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Natural Awakenings Metro Phoenix & Northern Arizona

Innovations in Coping with Domestic Violence at Sojourner: The nonprofit has launched a pet shelter program and begun formal screenings for and treatment of traumatic brain injuries.

Apr 30, 2016 11:54AM ● By By Martin Miron

The Sojourner Center is the largest domestic violence service organization in Arizona and one of the largest in the country, providing 400 women and children on-site and 8,000 across the community annually a continuum of multicultural services. Individuals and families impacted by domestic violence in Arizona receive emergency shelter, transitional housing, domestic violence education, safety planning, lay-legal advocacy, case management, a child development center, 24-hour crisis hotline, referral services, community education and healthcare through an on-site clinic.

Sojourner’s new brain recovery and inter-professional neuroscience (BRAIN) program partners with schools, clinics or departments to screen, treat, and research traumatic brain injuries. Chief Executive Officer Maria E. Garay-Serratos, MSW, Ph.D., says, “Concussions among professional football players, and other athletes, gets a lot of attention these days. It’s estimated that 21 million women are walking around with brain injuries versus up to 1.8 million people who sustained their injuries playing sports.”

There has been very little research done on concussions and undiagnosed brain injuries among victims of domestic violence, and the available research says it may be as high as 67 percent of victims suffer from an undiagnosed brain injury.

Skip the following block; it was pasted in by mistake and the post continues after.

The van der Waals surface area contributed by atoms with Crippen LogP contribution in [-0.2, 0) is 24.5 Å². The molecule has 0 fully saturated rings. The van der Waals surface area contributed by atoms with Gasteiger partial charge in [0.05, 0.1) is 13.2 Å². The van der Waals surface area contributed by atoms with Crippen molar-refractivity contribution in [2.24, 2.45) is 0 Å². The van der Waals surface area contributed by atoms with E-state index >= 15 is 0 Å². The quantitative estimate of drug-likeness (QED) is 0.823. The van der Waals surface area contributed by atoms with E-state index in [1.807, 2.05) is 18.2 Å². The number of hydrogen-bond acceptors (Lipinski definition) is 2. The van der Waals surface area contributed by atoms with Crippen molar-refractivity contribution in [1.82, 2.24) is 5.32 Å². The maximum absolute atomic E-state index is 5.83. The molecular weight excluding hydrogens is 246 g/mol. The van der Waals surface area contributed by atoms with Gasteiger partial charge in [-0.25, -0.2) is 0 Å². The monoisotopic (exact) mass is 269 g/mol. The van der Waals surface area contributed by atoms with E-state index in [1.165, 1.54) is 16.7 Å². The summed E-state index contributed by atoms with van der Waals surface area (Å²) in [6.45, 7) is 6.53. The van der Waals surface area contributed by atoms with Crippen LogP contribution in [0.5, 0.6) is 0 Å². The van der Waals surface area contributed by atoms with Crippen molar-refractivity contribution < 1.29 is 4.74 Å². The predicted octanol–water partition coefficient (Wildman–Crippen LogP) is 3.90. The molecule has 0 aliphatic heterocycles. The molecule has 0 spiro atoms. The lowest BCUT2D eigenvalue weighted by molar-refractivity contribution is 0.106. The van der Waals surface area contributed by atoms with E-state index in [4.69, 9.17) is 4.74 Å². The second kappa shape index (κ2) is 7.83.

In another pioneering program, Sojourner Center and its partner Lost Our Home Pet Rescue are piloting the first concurrent pet shelter program in Maricopa County. This program will be essential in providing a comprehensive care continuum for the entire family and loving family pet.

Chief Advancement Officer Teri Hauser, CFRE, says, “Forty percent of women who are victims of domestic violence and who have pets will not leave the abusive situation because they believe they have no place to go with their pet. This program removes a barrier from those individuals that want to get out of their current situation.”

The program provides comfortable shelter, basic daily care, exercise for dogs and cats and special accommodations for other types of family pets such as birds and fish. Pet therapy will be an important component of the program, allowing pets a safe place to heal alongside their owners. A workforce readiness program prepares interested domestic violence survivors in a career working with companion pets.

Sojourner Center is located in Phoenix. To reach the Crisis Hotline, call 602-244-0089 or the main office at 602-244-0997. For more information, visit SojournerCenter.org.

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